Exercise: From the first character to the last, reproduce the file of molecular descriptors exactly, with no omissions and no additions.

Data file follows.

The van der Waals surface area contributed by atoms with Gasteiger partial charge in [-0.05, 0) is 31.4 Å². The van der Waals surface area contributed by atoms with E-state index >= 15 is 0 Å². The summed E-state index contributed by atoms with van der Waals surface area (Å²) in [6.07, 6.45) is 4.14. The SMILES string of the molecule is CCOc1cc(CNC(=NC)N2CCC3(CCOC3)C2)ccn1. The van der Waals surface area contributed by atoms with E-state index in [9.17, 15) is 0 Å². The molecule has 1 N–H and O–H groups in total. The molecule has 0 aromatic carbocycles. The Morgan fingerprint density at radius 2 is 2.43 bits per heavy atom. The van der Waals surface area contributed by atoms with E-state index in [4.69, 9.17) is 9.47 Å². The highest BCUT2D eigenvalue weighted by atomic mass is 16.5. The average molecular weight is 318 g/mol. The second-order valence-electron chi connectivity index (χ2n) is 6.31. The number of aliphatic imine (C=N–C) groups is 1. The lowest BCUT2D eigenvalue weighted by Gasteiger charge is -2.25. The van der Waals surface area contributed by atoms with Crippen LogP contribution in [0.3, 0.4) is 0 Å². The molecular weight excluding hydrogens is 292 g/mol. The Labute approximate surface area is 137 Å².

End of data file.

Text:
The van der Waals surface area contributed by atoms with Gasteiger partial charge in [-0.05, 0) is 31.4 Å². The van der Waals surface area contributed by atoms with E-state index >= 15 is 0 Å². The summed E-state index contributed by atoms with van der Waals surface area (Å²) in [6.07, 6.45) is 4.14. The SMILES string of the molecule is CCOc1cc(CNC(=NC)N2CCC3(CCOC3)C2)ccn1. The van der Waals surface area contributed by atoms with E-state index in [9.17, 15) is 0 Å². The molecule has 1 N–H and O–H groups in total. The molecule has 0 aromatic carbocycles. The Morgan fingerprint density at radius 2 is 2.43 bits per heavy atom. The van der Waals surface area contributed by atoms with E-state index in [4.69, 9.17) is 9.47 Å². The highest BCUT2D eigenvalue weighted by atomic mass is 16.5. The average molecular weight is 318 g/mol. The second-order valence-electron chi connectivity index (χ2n) is 6.31. The number of aliphatic imine (C=N–C) groups is 1. The lowest BCUT2D eigenvalue weighted by Gasteiger charge is -2.25. The van der Waals surface area contributed by atoms with Crippen LogP contribution in [0.3, 0.4) is 0 Å². The molecular weight excluding hydrogens is 292 g/mol. The Labute approximate surface area is 137 Å².